This brief, stimulating selection of education-focused writings from poet and activist Jordan (1936–2002) demonstrates her brilliance, compassion, and ceaseless engagement with the world. Culled from Jordan’s papers at the Radcliffe Institute, these eight pieces collectively delineate structural inequities that constrain the life choices of young people of color while also persuasively arguing, in the words of the editors, “that poetry can provide a route to a radical reconfiguration of consciousness.” The editors also note how, over this decade-long span, Jordan shifts from the deterministic outlook of her 1966 essay on slum housing (“Where you live inevitably determines how you live there”) to a more optimistic position on possibilities for individual and communitarian change. This movement occurred in large part due to Jordan’s work with children and can be seen in her own documentation of that work; she describes one workshop in which the group “tried to obliterate the usual distinctions between creative writing, or art, and life.” In a 1970 speech to Brooklyn middle schoolers, she decries how the “earnest, real needs” of black and Puerto Rican children are met “with nothing more than irrelevant and contemptuous instruction.” Jordan composed these pieces as a radical grassroots activist who fought racism and austerity measures; what’s remarkable is how relevant her work is today. (Feb.)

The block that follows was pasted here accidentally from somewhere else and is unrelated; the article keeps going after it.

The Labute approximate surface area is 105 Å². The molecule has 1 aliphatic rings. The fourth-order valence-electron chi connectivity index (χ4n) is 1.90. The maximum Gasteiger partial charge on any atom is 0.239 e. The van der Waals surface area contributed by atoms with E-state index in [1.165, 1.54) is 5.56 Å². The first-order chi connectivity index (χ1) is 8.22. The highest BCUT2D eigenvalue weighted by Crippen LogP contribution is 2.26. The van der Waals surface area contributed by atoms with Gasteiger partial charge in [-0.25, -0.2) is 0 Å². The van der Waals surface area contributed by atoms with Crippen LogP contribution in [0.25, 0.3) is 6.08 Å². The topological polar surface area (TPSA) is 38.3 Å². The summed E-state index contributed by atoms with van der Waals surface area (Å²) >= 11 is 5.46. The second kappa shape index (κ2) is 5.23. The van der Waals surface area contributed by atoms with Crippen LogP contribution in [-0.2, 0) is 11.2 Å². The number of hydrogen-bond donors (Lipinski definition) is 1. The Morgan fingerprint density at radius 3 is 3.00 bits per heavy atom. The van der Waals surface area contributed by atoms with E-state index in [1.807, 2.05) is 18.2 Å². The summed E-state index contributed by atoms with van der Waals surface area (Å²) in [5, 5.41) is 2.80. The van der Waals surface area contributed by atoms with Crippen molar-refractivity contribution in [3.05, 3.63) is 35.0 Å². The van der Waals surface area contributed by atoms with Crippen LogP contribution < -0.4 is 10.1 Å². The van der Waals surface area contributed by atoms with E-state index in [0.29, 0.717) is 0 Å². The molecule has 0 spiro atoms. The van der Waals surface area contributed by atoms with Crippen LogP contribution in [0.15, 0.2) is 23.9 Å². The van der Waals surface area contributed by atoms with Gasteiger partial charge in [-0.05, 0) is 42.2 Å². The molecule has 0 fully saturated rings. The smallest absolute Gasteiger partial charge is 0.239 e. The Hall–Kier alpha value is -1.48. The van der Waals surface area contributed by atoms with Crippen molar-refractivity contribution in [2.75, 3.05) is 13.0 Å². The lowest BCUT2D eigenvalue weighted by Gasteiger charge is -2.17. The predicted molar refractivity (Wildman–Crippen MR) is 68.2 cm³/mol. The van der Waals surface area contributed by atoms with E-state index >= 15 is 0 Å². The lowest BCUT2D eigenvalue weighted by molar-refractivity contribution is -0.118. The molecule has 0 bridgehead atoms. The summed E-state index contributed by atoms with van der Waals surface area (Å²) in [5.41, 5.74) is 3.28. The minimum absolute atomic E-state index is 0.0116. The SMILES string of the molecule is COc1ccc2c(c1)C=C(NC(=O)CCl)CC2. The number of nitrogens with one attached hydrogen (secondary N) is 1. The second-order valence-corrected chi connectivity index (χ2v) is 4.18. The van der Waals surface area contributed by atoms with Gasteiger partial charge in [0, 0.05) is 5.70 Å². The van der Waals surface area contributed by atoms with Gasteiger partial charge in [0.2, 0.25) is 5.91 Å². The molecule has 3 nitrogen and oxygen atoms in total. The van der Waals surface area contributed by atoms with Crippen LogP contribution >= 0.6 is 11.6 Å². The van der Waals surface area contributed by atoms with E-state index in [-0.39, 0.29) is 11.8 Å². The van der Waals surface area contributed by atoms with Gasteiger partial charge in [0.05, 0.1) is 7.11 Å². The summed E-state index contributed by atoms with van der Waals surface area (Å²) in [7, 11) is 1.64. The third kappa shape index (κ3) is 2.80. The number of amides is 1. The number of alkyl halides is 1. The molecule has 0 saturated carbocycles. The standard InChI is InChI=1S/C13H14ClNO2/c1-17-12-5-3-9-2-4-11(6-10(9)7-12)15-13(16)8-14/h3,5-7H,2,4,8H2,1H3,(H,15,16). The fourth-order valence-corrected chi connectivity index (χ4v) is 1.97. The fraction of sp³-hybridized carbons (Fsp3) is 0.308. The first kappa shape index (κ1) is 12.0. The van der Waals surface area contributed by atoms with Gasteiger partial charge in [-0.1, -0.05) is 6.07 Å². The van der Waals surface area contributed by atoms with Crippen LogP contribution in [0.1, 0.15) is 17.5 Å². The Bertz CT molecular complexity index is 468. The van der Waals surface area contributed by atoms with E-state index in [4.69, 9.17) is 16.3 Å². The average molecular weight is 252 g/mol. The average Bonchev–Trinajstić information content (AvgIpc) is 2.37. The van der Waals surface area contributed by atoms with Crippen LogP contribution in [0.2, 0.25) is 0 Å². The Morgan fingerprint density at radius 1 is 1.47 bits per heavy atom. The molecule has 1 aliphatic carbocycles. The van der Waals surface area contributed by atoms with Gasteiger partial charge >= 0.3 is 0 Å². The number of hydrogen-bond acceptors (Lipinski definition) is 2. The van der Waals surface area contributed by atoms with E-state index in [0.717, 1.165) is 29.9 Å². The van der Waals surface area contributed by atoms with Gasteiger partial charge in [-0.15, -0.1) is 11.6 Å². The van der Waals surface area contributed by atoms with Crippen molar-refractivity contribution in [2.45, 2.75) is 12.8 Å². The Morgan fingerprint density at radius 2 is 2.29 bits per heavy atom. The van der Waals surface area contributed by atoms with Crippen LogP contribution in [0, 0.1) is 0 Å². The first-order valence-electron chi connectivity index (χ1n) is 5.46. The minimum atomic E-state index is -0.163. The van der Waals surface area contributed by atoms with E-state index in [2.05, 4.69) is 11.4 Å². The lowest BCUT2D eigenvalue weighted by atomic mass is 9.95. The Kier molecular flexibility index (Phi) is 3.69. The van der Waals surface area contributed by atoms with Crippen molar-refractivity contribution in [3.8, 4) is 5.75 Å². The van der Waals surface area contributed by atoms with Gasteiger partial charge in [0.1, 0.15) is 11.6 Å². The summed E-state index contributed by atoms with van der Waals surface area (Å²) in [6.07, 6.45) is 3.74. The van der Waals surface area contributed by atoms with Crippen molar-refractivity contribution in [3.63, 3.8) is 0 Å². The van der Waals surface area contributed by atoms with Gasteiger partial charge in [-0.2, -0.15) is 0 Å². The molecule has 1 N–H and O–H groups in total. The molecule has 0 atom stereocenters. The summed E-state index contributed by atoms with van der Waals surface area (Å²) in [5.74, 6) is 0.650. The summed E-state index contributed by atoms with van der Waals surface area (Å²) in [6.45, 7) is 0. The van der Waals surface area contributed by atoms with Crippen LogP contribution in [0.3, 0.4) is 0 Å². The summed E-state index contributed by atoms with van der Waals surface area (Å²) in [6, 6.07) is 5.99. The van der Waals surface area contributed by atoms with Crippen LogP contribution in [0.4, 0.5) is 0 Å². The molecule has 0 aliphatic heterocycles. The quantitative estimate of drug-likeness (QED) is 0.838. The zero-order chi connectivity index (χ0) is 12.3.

During the Covid-19 crisis, Publishers Weekly is providing free digital access to our magazine, archive, and website. To receive the access to the latest issue delivered to your inbox free each week, enter your email below.